The United States Federal Reserve will launch its instant payment service, FedNow, in July amid concerns that it could prematurely end the country’s interest in a digital dollar.
@federalreserve @frbservices announce July launch for the FedNow Service: https://t.co/a7kPqxkS7Q
— Federal Reserve (@federalreserve) March 15, 2023
FedNow has been in the works since 2019 and is touted to be the fastest way to make payments by financial institutions in the U.S. around the clock, every day of the year. Banks, payment services, and individual users will receive and have instant access to payments made through the service.
“We couldn’t be more excited about the forthcoming FedNow launch, which will enable every participating financial institution, the smallest to the largest and from all corners of the country, to offer a modern instant payment solution,” commented Ken Montgomery, the first Vice President of the Federal Reserve Bank of Boston.
Montgomery, the FedNow program executive, called on all American financial institutions to “move full steam ahead with preparations to join the FedNow Service.”
The Fed will begin certifications of early adopters in a few weeks through a customer testing and certification program. According to the central bank, the service has already received the interest of several financial institutions, some of the largest payment processors, and the U.S. Treasury.
FedNow will address a challenge that has plagued the financial industry worldwide for several decades: facilitating instant payments. Various players have come up with their own solutions, such as VISA (NASDAQ: V) and Mastercard (NASDAQ: MA), which have Direct and Send, respectively, to enable real-time payments.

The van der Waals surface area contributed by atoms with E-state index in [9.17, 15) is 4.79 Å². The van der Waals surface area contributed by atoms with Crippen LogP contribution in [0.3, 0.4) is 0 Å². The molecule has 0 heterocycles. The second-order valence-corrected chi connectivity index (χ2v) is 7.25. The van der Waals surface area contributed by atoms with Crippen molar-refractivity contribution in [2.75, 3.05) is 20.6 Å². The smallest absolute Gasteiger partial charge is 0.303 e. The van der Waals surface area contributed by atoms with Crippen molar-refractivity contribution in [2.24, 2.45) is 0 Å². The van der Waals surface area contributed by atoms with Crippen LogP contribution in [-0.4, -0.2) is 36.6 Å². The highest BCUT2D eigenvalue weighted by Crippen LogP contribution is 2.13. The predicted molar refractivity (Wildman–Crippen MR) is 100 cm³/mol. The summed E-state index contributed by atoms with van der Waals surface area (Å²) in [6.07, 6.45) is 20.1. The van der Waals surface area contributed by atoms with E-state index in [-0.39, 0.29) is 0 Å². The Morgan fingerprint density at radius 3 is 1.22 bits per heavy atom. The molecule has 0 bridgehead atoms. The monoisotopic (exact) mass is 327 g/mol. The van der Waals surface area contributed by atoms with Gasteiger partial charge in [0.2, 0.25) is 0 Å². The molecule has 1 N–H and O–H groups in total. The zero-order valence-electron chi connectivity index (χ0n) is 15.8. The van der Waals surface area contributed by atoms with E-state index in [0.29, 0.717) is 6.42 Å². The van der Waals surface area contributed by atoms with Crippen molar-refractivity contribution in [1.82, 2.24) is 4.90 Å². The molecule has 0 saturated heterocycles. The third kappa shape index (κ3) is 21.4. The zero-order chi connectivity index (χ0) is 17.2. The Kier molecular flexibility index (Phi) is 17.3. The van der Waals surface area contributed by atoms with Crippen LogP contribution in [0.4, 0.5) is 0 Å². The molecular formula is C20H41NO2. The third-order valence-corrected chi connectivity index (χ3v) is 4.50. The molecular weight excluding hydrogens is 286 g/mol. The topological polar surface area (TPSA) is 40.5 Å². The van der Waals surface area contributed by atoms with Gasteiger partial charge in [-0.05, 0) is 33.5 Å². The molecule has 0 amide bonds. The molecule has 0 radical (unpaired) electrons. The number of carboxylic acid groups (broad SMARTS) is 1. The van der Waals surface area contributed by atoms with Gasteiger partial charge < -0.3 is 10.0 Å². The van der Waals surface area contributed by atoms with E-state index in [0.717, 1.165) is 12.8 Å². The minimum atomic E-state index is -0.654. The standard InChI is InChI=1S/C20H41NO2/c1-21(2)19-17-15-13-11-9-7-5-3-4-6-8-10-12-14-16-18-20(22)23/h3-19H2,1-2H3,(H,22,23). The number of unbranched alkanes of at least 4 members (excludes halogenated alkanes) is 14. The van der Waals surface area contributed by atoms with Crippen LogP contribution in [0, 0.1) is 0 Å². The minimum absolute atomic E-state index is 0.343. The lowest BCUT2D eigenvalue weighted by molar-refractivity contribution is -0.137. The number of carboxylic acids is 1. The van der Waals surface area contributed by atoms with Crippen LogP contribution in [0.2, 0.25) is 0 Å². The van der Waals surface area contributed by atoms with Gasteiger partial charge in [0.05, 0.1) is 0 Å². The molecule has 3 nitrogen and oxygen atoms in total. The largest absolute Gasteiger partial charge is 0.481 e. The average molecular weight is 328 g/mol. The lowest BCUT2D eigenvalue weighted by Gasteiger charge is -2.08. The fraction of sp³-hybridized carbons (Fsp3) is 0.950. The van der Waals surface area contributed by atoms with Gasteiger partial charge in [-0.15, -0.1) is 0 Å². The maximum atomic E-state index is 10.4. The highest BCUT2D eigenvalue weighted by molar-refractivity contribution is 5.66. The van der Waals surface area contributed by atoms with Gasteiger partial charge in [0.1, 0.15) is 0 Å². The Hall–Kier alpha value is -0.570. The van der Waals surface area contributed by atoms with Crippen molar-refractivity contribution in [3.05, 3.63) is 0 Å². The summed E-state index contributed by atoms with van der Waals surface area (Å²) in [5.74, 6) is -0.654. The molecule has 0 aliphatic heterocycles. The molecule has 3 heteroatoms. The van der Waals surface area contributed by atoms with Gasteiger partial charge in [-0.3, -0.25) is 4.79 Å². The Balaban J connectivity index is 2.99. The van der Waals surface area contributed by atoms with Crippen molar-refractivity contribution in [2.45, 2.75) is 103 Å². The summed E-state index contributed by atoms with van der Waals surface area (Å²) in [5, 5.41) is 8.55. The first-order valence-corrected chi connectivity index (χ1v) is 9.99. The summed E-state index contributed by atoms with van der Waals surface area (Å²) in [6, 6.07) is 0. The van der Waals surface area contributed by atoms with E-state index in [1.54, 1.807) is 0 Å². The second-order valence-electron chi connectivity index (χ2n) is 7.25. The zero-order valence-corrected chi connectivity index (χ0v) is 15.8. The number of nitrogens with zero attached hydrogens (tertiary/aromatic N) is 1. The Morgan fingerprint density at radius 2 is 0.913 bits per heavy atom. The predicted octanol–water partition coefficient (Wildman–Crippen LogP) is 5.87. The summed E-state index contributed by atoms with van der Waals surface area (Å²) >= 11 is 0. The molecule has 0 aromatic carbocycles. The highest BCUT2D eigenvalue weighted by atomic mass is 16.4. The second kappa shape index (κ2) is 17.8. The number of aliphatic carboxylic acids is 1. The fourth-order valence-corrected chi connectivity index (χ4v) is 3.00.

In the U.S., The Clearing House, a collective of banks and payment processors, runs real-time payments, which strives to deliver instant payments.
One of the emerging solutions to this challenge has been central bank digital currencies (CBDCs), whose biggest value proposition has been real-time payments. In the U.S., Fed chair Jerome Powell has dismissed the need for a digital dollar, and FedNow is his response to the call for a CBDC.
The jury is still out on whether FedNow will be a forerunner for the digital dollar or impede the CBDC’s progress in the world’s largest economy. For now, what’s clear is that it will change the payments landscape in the U.S.
“We reiterate our view that FedNow will represent a material change in how consumers use electronic money. It provides for instant settlement, which eliminates clearing risk. And it will be less expensive than debit interchange,” said Jaret Seiberg, an analyst at T.D. Ameritrade’s investment division Cowen Inc, in a Wednesday note to clients.
To learn more about central bank digital currencies and some of the design decisions that need to be considered when creating and launching it, read nChain’s CBDC playbook.
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